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Culture & History


Sukkot, Feast of Booths, Feast of Tabernacles is a biblical holiday celebrated on the 15th day of the month of Tishrei (late September to late October). It follows the solemn holiday of Yom kippur.

When the sons of Israel were traveling in the desert, they lived in huts that are called "sukkot". Leviticus, 23,34: " The fifteenth day of this seventh month shall be the feast of tabernacles for seven days unto the Lord."

Deuteronomy, 16,13 :" Thou shalt observe the feast of tabernacles seven days, after that thou hast gathered in thy corn and thy wine." 14, "And thou shalt rejoice in thy feast, thou and thy son, and thy daughter, and thy manservant, and the Levite, the stranger, and the fatherless, and the widow, that are within thy gates."

A sukka.

In Leviticus 23,40, 42,43: God told Moses to command the people : « On the first day you shall take the product of hadar trees, branches of palm trees, boughs of leafy trees, and willows of the brook" and " You shall live in booths seven days; all citizens in Israel shall live in booths, in order that future generations may know that I made the Israelite people live in booths when I brought them out of the land of Egypt".

This agricultural holiday lasts seven days (eight in the diaspora). The Hebrew word sukkōt is the plural of sukkah, "booth or tabernacle", which is a walled structure covered with skhakh (plant material such as leafy tree overgrowth or palm leaves). The sukkah is intended as a reminiscence of the type of fragile dwellings in which the Israelites dwelt during their 40 years of travel in the desert after the Exodus from slavery in Egypt. Throughout the holiday meals are eaten inside the sukkah and many sleep there as well.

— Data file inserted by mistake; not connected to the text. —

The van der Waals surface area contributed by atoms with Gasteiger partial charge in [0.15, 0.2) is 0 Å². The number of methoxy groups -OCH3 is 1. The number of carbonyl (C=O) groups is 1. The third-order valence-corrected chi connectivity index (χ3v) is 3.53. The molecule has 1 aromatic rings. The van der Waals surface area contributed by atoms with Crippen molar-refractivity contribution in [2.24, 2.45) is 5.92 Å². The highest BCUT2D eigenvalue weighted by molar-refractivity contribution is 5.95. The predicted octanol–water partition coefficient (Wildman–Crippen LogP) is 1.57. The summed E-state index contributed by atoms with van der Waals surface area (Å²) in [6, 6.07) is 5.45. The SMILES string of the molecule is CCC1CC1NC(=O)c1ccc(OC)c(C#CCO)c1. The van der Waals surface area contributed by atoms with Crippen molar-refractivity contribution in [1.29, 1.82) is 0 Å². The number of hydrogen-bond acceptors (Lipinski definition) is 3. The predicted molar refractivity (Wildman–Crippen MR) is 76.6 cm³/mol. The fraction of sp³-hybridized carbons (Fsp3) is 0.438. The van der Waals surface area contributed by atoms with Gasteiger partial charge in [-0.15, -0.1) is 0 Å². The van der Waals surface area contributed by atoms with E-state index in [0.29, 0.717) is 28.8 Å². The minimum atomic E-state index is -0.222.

Since Sukkot celebrates the harvest in the land of Israel, another custom on Sukkot involves waving the lulav and etrog. Together the lulav and etrog represent the Four Species. The etrog is a kind of citron (related to a lemon), while the lulav is made of three myrtle twigs (hadassim), two willow twigs (aravot) and a palm frond (lulav). Because the palm frond is the largest of these plants, the myrtle and willow are wrapped around it. During Sukkot, the lulav and etrog are waved together while reciting special blessings.

The holiday immediately following Sukkot is known as Shemini Atzeret (lit. "Eighth [Day] of Assembly"). Shemini Atzeret is usually viewed as a separate holiday.In the Diaspora a second additional holiday, Simchat Torah (lit. "Joy of the Torah"), is celebrated.


Yom Kippur, also known as Day of Atonement, is the holiest day of the year for the Jewish people. Its central themes are atonement and repentance. Jewish people traditionally observe this holy day with an approximate 25-hour period of fasting and intensive prayer, often spending most of the day in synagogue services.